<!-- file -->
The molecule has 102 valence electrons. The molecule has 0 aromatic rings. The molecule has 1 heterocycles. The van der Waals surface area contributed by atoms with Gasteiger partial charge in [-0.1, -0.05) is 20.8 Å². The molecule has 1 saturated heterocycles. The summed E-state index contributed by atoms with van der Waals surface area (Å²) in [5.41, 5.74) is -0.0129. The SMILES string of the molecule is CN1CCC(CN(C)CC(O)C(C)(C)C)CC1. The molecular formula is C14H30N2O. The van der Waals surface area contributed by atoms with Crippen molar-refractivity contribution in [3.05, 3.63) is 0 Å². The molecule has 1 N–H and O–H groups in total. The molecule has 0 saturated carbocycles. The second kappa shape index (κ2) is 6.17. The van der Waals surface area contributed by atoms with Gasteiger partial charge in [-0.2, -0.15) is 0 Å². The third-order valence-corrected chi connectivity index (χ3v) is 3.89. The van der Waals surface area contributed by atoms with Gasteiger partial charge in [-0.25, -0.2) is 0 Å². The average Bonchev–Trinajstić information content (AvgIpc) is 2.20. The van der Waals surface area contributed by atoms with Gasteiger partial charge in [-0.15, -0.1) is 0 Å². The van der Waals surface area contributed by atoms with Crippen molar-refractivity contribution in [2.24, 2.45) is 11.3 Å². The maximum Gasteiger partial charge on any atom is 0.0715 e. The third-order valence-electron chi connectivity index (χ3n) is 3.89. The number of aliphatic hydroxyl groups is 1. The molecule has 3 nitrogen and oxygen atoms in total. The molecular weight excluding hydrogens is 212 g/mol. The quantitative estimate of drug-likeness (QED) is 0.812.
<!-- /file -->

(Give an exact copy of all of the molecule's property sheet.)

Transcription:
The molecule has 102 valence electrons. The molecule has 0 aromatic rings. The molecule has 1 heterocycles. The van der Waals surface area contributed by atoms with Gasteiger partial charge in [-0.1, -0.05) is 20.8 Å². The molecule has 1 saturated heterocycles. The summed E-state index contributed by atoms with van der Waals surface area (Å²) in [5.41, 5.74) is -0.0129. The SMILES string of the molecule is CN1CCC(CN(C)CC(O)C(C)(C)C)CC1. The molecular formula is C14H30N2O. The van der Waals surface area contributed by atoms with Crippen molar-refractivity contribution in [3.05, 3.63) is 0 Å². The molecule has 1 N–H and O–H groups in total. The molecule has 0 saturated carbocycles. The second kappa shape index (κ2) is 6.17. The van der Waals surface area contributed by atoms with Gasteiger partial charge in [-0.2, -0.15) is 0 Å². The third-order valence-corrected chi connectivity index (χ3v) is 3.89. The van der Waals surface area contributed by atoms with Gasteiger partial charge in [-0.25, -0.2) is 0 Å². The average Bonchev–Trinajstić information content (AvgIpc) is 2.20. The van der Waals surface area contributed by atoms with Gasteiger partial charge in [-0.15, -0.1) is 0 Å². The van der Waals surface area contributed by atoms with Crippen molar-refractivity contribution in [2.24, 2.45) is 11.3 Å². The maximum Gasteiger partial charge on any atom is 0.0715 e. The third-order valence-electron chi connectivity index (χ3n) is 3.89. The number of aliphatic hydroxyl groups is 1. The molecule has 3 nitrogen and oxygen atoms in total. The molecular weight excluding hydrogens is 212 g/mol. The quantitative estimate of drug-likeness (QED) is 0.812.